Monday, November 30, 2009

Faceless Book, Part 2

Fr. Jonathan Tobias usually posts things way above my pay grade. His recent post about Facebook is one I think I understand. If not, at least I find it convicting on a deeper level even though I continue to resist Facebook. It's a pithier critique of what Facebook and other social network stuff perhaps represents about our lives and potentially does to our souls.

Fr. Jonathan's post "Mimeograph" is worth a read and a few minutes of reflection. You might even want to post it on your Facebook page and Tweet it to your followers.

12 comments:

Ranger said...

Thanks, I love it. Though i think I could sum up my thought about facebook, and yes I do have a facebook account, w/ one word, not even a paragraph or a sentence: Narcissistic.

Anonymous said...

Facebookers Annynomus? At least the homeless don't have this problem.

Kirk said...

"You might even want to post it on your Facebook page and Tweet it to your followers."

heh heh

Kirk said...

A blogger complaining about facebookers: now that's rich. Pot meet kettle.

(Please forgive.)

s-p said...

Ranger and Kirk, Bingo. I have no illusion that blogging, facebooking and most of what happens on the internet is about narcissism. Hit counters, flags, followers, stats, friends, younameits are all about ME-ME-ME! I dare anyone to deny that they don't get some ego rush when they open their whatever-page and see comments, new friends, followers and hits on their sites. But in the end its just another manifestation of what goes on in our life in general: fishing for validation and ultimately communion. And generally it's "looking for love in all the wrong places." No forgiveness necessary, in fact, kudos for seeing it for what it really is and having the cojones to call it. :)

Allan said...

Bloggers looking down their noses at FaceBookers, "Thank you Lord that I'm not like that FaceBooker..." There's a pretty funny irony there! :-)

s-p said...

Allan, Actually we're not "better" than Facebookers, just humbler. :)

Kirk said...

s-p, I didn't mean to get onto you. I can see how we could become over-familiar with others via facebook or twitter. I don't tweet, and I don't need a play-by-play from people who think I need to know that they just ordered a half-caff soy milk mocha latte. I could give you examples of instances where people posted Too Much Information on their facebook pages--stuff I didn't really need to know and don't even want to think about.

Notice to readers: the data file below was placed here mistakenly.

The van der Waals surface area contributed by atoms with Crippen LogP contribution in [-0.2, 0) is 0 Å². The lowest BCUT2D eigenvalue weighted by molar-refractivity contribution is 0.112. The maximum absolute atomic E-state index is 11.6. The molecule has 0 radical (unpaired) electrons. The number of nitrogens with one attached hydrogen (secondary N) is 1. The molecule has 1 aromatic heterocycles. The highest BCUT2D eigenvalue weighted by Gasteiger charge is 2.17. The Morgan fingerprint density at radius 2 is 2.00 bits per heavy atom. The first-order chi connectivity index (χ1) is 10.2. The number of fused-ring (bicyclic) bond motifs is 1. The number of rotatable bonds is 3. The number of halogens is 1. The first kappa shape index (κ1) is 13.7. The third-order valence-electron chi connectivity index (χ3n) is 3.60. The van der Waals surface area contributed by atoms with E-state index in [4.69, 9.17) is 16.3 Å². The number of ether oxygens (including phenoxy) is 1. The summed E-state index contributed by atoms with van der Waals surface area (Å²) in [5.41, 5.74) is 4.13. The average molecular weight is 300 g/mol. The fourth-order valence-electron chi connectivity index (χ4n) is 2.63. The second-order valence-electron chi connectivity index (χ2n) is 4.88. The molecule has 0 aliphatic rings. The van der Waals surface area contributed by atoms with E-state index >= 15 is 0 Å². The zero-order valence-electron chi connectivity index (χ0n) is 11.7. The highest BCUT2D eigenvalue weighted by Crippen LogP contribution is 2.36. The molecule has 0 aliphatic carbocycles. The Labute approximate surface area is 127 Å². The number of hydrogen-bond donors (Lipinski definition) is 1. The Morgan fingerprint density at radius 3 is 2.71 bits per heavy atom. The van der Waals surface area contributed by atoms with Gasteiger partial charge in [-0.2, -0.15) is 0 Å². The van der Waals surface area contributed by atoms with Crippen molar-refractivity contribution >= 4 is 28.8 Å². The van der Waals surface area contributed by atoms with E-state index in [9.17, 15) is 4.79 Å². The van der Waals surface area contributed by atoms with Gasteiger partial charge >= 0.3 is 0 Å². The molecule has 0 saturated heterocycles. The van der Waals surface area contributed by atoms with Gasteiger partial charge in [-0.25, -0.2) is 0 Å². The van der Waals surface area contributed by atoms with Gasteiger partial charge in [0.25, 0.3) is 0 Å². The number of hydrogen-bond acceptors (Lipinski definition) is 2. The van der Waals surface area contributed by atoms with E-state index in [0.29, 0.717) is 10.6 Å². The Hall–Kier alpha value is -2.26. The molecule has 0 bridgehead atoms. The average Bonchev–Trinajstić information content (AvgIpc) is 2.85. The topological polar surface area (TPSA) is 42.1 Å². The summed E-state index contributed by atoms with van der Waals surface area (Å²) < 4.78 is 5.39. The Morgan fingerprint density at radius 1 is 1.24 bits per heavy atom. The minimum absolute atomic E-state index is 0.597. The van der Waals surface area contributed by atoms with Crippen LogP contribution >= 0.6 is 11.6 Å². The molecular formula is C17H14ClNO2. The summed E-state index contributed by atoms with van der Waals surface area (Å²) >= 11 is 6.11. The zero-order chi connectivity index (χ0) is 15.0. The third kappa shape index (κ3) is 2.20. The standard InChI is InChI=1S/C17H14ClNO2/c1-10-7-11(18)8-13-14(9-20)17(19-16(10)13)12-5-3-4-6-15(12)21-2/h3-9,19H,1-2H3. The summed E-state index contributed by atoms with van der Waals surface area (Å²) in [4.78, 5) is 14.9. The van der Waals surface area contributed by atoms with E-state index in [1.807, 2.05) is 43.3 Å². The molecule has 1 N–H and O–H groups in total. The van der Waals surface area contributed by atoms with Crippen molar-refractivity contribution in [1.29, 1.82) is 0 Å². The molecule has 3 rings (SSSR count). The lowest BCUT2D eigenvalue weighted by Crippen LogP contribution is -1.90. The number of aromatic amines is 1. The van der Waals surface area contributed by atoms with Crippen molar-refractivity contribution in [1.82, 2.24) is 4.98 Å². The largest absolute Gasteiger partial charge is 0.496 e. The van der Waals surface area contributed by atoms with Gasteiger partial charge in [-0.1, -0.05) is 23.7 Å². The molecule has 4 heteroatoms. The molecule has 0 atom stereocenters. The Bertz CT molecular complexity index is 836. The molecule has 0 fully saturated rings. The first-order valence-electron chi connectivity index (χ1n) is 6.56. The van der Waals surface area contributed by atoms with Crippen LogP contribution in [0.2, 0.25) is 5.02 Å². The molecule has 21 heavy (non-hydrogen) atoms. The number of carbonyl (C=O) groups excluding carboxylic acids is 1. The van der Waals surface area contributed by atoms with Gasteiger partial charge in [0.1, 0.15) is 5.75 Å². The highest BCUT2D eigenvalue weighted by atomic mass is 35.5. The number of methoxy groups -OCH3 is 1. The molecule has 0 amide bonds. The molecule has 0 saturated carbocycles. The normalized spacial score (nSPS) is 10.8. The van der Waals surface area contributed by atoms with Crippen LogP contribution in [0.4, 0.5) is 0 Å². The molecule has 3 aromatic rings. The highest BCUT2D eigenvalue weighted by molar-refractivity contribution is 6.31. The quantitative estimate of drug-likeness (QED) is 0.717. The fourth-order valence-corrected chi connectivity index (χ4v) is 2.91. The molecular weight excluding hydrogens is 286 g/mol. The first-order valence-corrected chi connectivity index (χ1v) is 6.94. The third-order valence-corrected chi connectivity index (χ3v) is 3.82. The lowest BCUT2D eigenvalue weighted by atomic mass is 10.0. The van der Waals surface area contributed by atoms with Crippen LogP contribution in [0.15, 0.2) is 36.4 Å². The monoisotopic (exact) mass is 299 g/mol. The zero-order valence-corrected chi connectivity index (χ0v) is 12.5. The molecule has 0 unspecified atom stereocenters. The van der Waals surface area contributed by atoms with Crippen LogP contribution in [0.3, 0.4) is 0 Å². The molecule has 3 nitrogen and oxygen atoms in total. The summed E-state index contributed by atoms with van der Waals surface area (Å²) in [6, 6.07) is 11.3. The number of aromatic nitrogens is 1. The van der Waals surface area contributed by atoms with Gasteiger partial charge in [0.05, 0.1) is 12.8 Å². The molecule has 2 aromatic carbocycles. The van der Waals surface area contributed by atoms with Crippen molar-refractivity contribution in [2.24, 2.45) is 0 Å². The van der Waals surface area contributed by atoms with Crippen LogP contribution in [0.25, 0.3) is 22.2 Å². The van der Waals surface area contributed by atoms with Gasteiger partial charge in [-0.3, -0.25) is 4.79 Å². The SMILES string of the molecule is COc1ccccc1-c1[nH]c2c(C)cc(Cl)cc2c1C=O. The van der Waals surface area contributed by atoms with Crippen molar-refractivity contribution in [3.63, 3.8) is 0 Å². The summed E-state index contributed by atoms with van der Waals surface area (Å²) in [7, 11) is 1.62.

On the other hand, I think there needs to be a balance between being totally detached from others and showing a loving concern or interest in their lives. The failure to communicate with others prevents unity and promotes indifference. On the other side of the spectrum, loving concern often leads to gossip and idle talk, which is counter-productive (and sinful).

Moo! said...

(Oops...Moo answered this one. I can't keep my alter egos straight anymore.)

Hi Kirk, No offense taken at all. Ultimately you are correct, there is nothing inherently evil about Facebook, email etc. any more than there is about "normal conversation". Insofar as any human interactions reflect love or narcisssism they can become a means of communion or sin. That said, it seems to me the internet tends to highlight the darker side of our humanity more than illuminates our relationships.

Sophocles said...

(weird, creepy music playing, lights are dim and the wind is howling...and a voice from the other world begins to speak...)

JOIN US, STEVE. HOW CAN YOU POSSIBLY DENY ALL THOSE POTENTIAL FACEBOOK NETWORKERS THE STORIES ABOUT MOO AND YOUR PERSONAL BLOG POSTS? AND WHAT WILL BECOME OF THOSE WHO OWN STOCK IN THE FAST FOOD COMPANIES YOU PATRONIZE ONCE YOU STOP WORKING? HOW MANY MORE WOULD KNOW TO DUMP THEIR STOCK AFOREHAND?
JOIN US STEVE....

s-p said...

NOOOOOOO!! YOU'RE NOT MY FACE!! I'LL NEVER TURN TO THE DARK SIDE!!! :)

Sophocles said...

WE'LL GET YOU YET, MY PRETTY...